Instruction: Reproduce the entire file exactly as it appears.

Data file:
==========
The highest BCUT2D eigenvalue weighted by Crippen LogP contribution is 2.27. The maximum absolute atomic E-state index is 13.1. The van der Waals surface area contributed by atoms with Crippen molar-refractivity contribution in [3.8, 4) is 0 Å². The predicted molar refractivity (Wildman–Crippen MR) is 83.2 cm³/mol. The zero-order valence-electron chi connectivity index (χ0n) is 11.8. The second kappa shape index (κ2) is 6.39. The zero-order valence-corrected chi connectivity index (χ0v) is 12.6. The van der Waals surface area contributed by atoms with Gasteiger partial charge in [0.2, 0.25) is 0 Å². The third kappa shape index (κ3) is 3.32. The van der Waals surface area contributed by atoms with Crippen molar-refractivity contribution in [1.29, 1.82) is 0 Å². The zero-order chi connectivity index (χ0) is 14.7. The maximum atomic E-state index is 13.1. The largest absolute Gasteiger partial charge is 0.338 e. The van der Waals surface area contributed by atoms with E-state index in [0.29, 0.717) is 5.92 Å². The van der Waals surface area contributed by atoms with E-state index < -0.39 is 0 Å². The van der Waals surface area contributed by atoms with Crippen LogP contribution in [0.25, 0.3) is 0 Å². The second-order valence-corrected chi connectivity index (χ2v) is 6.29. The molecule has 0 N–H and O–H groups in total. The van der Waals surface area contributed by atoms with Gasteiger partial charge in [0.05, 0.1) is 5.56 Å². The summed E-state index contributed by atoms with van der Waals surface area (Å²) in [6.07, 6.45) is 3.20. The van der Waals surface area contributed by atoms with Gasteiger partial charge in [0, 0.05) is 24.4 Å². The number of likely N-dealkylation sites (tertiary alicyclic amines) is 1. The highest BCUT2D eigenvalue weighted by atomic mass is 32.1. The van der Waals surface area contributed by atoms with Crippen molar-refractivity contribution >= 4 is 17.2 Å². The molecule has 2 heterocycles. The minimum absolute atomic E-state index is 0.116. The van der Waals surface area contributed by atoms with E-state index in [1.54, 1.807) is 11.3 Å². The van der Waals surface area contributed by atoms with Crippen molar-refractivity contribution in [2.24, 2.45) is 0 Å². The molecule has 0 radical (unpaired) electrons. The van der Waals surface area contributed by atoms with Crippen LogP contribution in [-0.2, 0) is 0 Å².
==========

The highest BCUT2D eigenvalue weighted by Crippen LogP contribution is 2.27. The maximum absolute atomic E-state index is 13.1. The van der Waals surface area contributed by atoms with Crippen molar-refractivity contribution in [3.8, 4) is 0 Å². The predicted molar refractivity (Wildman–Crippen MR) is 83.2 cm³/mol. The zero-order valence-electron chi connectivity index (χ0n) is 11.8. The second kappa shape index (κ2) is 6.39. The zero-order valence-corrected chi connectivity index (χ0v) is 12.6. The van der Waals surface area contributed by atoms with Gasteiger partial charge in [0.2, 0.25) is 0 Å². The third kappa shape index (κ3) is 3.32. The van der Waals surface area contributed by atoms with Crippen molar-refractivity contribution in [1.29, 1.82) is 0 Å². The zero-order chi connectivity index (χ0) is 14.7. The maximum atomic E-state index is 13.1. The largest absolute Gasteiger partial charge is 0.338 e. The van der Waals surface area contributed by atoms with E-state index in [0.29, 0.717) is 5.92 Å². The van der Waals surface area contributed by atoms with E-state index < -0.39 is 0 Å². The van der Waals surface area contributed by atoms with Crippen LogP contribution in [0.25, 0.3) is 0 Å². The second-order valence-corrected chi connectivity index (χ2v) is 6.29. The molecule has 0 N–H and O–H groups in total. The van der Waals surface area contributed by atoms with Gasteiger partial charge in [0.05, 0.1) is 5.56 Å². The summed E-state index contributed by atoms with van der Waals surface area (Å²) in [6.07, 6.45) is 3.20. The van der Waals surface area contributed by atoms with Gasteiger partial charge in [0, 0.05) is 24.4 Å². The number of likely N-dealkylation sites (tertiary alicyclic amines) is 1. The highest BCUT2D eigenvalue weighted by atomic mass is 32.1. The van der Waals surface area contributed by atoms with Crippen molar-refractivity contribution >= 4 is 17.2 Å². The molecule has 2 heterocycles. The minimum absolute atomic E-state index is 0.116. The van der Waals surface area contributed by atoms with E-state index in [1.54, 1.807) is 11.3 Å². The van der Waals surface area contributed by atoms with Crippen molar-refractivity contribution in [2.24, 2.45) is 0 Å². The molecule has 0 radical (unpaired) electrons. The van der Waals surface area contributed by atoms with Crippen LogP contribution in [-0.2, 0) is 0 Å².